Arguably the most successful live-action film from the era – at least in creative terms – came in 1983: Something Wicked This Way Comes, based on the novel by Ray Bradbury. About a mysterious carnival which shows up in a sleepy Illinois town, it’s directed with real flair by Jack Clayton, who made the equally effective supernatural film The Innocents. Jonathan Pryce is perfectly cast as Mr Dark, the carnival’s sinister owner, and while this film was, like The Watcher in the Woods, subject to a certain amount of reworking during its production, Something Wicked is one of the best adaptations of Bradbury’s work made so far – as Roger Ebert once pointed out, it’s certainly one of the few films that captures the tone of Bradbury’s hackle-raising prose.
Something Wicked was, alas, a major financial misfire, and as the middle of the ’80s approached, Disney’s dwindling fortunes saw it fend off takeover attempts from rival companies. In the boardroom, there were still disagreements over the kind of movies Disney should be producing and how they should be marketed; the book Disney War goes so far to suggest that the reason so many of the studio’s movies flopped was because E. Cardon Walker refused to spend money on advertising them. Author James B. Stewart notes that, in 1982, such rival movies as Annie and E.T.: The Extra-Terrestrial were given marketing campaigns amounting to as much as $10 million; Walker spent a mere fraction of that amount, and Tron struggled to gain traction.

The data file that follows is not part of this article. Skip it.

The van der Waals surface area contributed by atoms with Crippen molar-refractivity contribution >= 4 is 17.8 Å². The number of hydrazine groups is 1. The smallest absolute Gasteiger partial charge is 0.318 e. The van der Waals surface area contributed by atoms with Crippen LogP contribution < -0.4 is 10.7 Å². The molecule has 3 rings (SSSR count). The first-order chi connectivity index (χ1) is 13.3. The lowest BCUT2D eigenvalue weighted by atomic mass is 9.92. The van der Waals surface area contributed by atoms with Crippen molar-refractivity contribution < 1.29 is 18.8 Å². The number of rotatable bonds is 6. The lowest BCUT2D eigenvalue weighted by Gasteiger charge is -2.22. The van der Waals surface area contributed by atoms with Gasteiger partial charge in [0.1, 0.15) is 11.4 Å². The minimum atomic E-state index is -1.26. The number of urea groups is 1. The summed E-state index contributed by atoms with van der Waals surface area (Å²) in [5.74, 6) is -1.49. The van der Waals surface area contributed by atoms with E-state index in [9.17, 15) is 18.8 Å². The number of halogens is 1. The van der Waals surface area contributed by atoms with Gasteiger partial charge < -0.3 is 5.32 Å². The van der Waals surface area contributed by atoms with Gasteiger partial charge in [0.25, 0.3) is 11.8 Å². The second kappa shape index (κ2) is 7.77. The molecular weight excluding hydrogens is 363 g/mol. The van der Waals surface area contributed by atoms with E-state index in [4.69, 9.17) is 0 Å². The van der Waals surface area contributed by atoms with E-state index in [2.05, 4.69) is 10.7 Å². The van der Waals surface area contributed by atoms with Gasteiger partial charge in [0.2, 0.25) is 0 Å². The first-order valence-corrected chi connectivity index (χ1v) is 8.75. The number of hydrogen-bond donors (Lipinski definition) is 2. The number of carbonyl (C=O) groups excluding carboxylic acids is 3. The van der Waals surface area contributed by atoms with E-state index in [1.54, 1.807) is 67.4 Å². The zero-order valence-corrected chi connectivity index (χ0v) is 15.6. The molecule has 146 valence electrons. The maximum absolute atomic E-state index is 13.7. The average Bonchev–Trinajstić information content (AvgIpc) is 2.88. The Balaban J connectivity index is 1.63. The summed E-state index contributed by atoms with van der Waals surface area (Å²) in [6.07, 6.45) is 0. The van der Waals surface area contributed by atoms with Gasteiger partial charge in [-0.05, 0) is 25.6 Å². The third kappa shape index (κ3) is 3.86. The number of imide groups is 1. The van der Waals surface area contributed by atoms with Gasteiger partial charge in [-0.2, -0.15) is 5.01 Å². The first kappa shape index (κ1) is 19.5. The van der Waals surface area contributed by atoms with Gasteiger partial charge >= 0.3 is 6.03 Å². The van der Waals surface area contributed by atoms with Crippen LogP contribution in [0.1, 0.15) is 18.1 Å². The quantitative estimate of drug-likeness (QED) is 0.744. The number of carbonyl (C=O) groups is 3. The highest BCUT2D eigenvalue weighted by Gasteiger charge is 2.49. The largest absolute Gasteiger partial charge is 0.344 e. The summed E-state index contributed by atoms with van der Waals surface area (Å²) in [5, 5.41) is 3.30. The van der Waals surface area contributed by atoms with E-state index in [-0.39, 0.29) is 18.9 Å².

Ron Miller did, at least, find a means of getting adult movies made at Disney. Under his aegis, Touchstone Pictures was set up, a separate division of Disney which could distribute films with a more adult tone without tarnishing the brand of its parent company. The first film from the Touchstone stable was Splash, a low-budget mermaid comedy that, despite Walker’s attempts to trim out some of its more risque scenes, became an unexpected smash. Miller, it seemed, was right about the kinds of films Disney ought to be making – not that he had long to bask in his success. With his leadership gradually eroded by in-fighting and hostile takeovers from without, Miller was removed from his role of CEO in 1984 and replaced by a new group of executives, including Michael Eisner and Jeffrey Katzenberg.